Gamers are used to living in a virtualized world. Battling imaginary villains and taking castle towers. However, this is not the only virtualized world that exists today. Our computer addicted world is going virtualized in virtual machines. Like with any new technology shift, a new vocabulary emerges to describe the entities that "live in this world". With the advent of companies like VMWare, applications are now created and run in this context on "virtual" computers that allow the business world to leverage their investment in VM Software and minimize expense of real computer hardware systems.

With the virtual solutions becoming entrenched in businesses, other concepts of how to use this technology have emerged. One important evolutionary step with virtual technologies is: Network Functions Virtualization (NFV). NFV takes the basic virtual computer concept one-step further, adding design flexibility by decoupling major network application functions and allowing them to operate in independent VM contexts.


This "application body" disassociation results in a network deployment flexibility that has never before been possible. VM solutions freed businesses from physical hardware restrictions. NFV can compound that by freeing businesses from physical location restrictions. Depending upon the application and specific customer requirements, decoupled VM-NFV elements can be deployed either distributed or centralized and still be viewed as a cohesive service used to meet user needs. Additionally, the flexibility of NFV also enables better scaling of network components across a network and can have a direct impact on lowering CAPEX and TCO. There are a plethora of examples of how NFV can impact your virtual world. When taken into consideration at design time, applications can be developed to fit a segmented deployment model across multiple VM systems. If a VM system maxes out its current resources, expansion only requires deploying additional NFV-VM resources as a business or network grows. The whole solution may be co-resident in the same facility or be distributed but can be expanded seamlessly.

One obvious example where NFV can play a vital role in optimizing a network, is in managing user data flows. There are two major classes of data streams in all computer networks:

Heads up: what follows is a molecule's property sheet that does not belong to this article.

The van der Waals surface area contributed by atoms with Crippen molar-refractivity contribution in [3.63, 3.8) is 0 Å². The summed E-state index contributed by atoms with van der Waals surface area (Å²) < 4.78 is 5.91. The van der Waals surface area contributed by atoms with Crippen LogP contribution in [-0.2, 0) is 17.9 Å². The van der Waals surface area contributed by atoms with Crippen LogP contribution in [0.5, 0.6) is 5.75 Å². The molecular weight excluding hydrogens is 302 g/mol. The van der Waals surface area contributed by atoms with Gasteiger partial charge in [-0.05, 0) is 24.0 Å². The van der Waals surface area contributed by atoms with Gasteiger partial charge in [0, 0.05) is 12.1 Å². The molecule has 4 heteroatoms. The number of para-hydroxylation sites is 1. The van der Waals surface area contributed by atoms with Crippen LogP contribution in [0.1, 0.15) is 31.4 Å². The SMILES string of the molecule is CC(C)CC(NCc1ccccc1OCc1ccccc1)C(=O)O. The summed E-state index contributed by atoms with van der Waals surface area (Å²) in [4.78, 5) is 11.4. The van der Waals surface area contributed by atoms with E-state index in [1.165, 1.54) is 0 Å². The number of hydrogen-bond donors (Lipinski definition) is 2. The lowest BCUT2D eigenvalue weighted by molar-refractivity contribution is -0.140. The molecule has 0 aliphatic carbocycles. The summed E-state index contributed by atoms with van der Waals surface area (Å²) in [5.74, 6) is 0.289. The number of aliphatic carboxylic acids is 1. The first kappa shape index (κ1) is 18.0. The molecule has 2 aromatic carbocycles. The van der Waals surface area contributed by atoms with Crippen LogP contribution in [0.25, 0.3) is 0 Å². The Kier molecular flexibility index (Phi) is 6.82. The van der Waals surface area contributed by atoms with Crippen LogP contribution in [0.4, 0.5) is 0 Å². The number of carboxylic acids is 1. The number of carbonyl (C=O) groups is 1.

1. Control - that information which is used to configure, provision, monitor, and troubleshoot the operation of the network itself. It has nothing to do with the applications that are used on the network.
  2. Data - network traffic that is received or transmitted data by network nodes is support of applications.

Often user data becomes the predominant traffic on the network and whether distributed or centralized, such data may require special handling as to security and QoS. Traditionally, this was achieved through managing flows as VLANs and provisioning switches and routers to direct the flows to the correct target. This approach works but can be tedious for IT team members and limited in the desired class of services that can be implemented and sustained. Client nodes and switches/routers have to be configured which becomes increasingly cumbersome with network growth. One concept to simplify this problem is to create a NFV service that eliminates the complexity of configuring VLANs for clients and network infrastructures. Such a virtual service can aggregate user data based on SSIDs, apply encryption and policies to the data, and route that steam to the designated receivers. One natural example of this in a business context would be to collect and securely route all "guest" traffic to the Internet with a minimum of management overhead. The NFV approach requires only that special SSIDs be created at the APs and clients are no longer VLAN tagged. Aggregation happens at the access point which is then transmitted to the NFV service provider for ultimate forwarding.

An NFV approach can amplify deployment options, lower costs through proper resource scaling and amplify performance within a network. Ruckus sees real value is such an approach and has begun implementing unique NFV solutions in our virtualized SmartZone product portfolio.